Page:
Paracrine release of IL-2 and anti-CTLA-4 enhances the ability of artificial polymer antigen-presenting cells to expand antigen-specific T cells and inhibit tumor growth in a mouse model
Accumulating evidence indicates that bead-based artificial antigen-presenting cells (aAPCs) are a powerful tool to induce antigen-specific T cell responses in vitro and in vivo. To date, most conventional aAPCs have been generated by coupling an antigen signal (signal 1) and one or two costimulatory signals, such as anti-CD28 with anti-LFA1 or anti-4-1BB (signal 2), onto the surfaces of cell-sized or nanoscale magnetic beads or polyester latex beads. The development of a biodegradable scaffold and the combined use of multiple costimulatory signals as well as third signals for putative clinical applications is the next step in the development of this technology. Here, a novel biodegradable aAPC platform for active immunotherapy was developed by co-encapsulating IL-2 and anti-CTLA-4 inside cell-sized polylactic-co-glycolic acid microparticles (PLGA-MPs) while co-coupling an H-2Kb/TRP2-Ig dimer and anti-CD28 onto the surface. Cytokines (activating signal) and antibodies (anti-inhibition signal) were efficiently co-encapsulated in PLGA-MP-based aAPCs and co-released without interfering with each other. The targeted, sustained co-release of IL-2 and anti-CTLA-4 achieved markedly enhanced, synergistic effects in activating and expanding tumor antigen-specific T cells both in vitro and in vivo, as well as in inhibiting tumor growth in a mouse melanoma model, as compared with conventional two-signal aAPCs and IL-2 or anti-CTLA-4 single-released aAPCs. These data revealed the feasibility and importance of the paracrine release of multiple costimulatory molecules and cytokines from biodegradable aAPCs and thus provide a proof of principle for the future use of polymeric aAPCs for active immunotherapy of tumors and infectious diseases.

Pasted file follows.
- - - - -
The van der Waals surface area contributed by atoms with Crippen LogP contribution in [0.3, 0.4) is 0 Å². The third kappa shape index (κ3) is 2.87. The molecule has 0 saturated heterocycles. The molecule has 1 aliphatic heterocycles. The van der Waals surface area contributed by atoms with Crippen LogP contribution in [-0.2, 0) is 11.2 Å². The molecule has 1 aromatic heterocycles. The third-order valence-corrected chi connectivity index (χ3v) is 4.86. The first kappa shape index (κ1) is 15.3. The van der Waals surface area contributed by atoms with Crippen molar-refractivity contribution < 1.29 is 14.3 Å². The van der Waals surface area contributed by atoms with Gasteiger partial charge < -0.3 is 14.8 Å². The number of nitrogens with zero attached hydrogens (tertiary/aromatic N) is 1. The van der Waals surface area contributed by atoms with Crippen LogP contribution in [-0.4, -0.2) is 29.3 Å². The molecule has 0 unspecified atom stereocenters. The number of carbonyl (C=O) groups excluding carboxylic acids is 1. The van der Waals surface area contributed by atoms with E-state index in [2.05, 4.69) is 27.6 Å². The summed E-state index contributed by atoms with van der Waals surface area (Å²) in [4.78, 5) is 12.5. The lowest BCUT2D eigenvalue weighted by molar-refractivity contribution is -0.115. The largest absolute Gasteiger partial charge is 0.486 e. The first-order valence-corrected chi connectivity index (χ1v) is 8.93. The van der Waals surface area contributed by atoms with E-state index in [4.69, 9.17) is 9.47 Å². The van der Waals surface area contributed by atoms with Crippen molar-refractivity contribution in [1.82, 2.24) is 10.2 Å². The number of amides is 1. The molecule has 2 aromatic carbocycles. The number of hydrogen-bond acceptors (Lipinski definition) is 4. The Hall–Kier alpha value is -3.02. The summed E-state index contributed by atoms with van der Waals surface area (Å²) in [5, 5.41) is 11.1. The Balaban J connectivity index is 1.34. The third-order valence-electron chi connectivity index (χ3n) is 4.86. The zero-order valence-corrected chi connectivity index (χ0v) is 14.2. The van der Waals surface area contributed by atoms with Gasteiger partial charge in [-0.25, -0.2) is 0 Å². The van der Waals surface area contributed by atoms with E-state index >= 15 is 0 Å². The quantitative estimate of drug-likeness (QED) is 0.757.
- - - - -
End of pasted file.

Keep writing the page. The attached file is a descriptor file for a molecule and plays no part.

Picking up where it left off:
Publisher URL: https://link.springer.com/article/10.1007/s00262-017-2016-9
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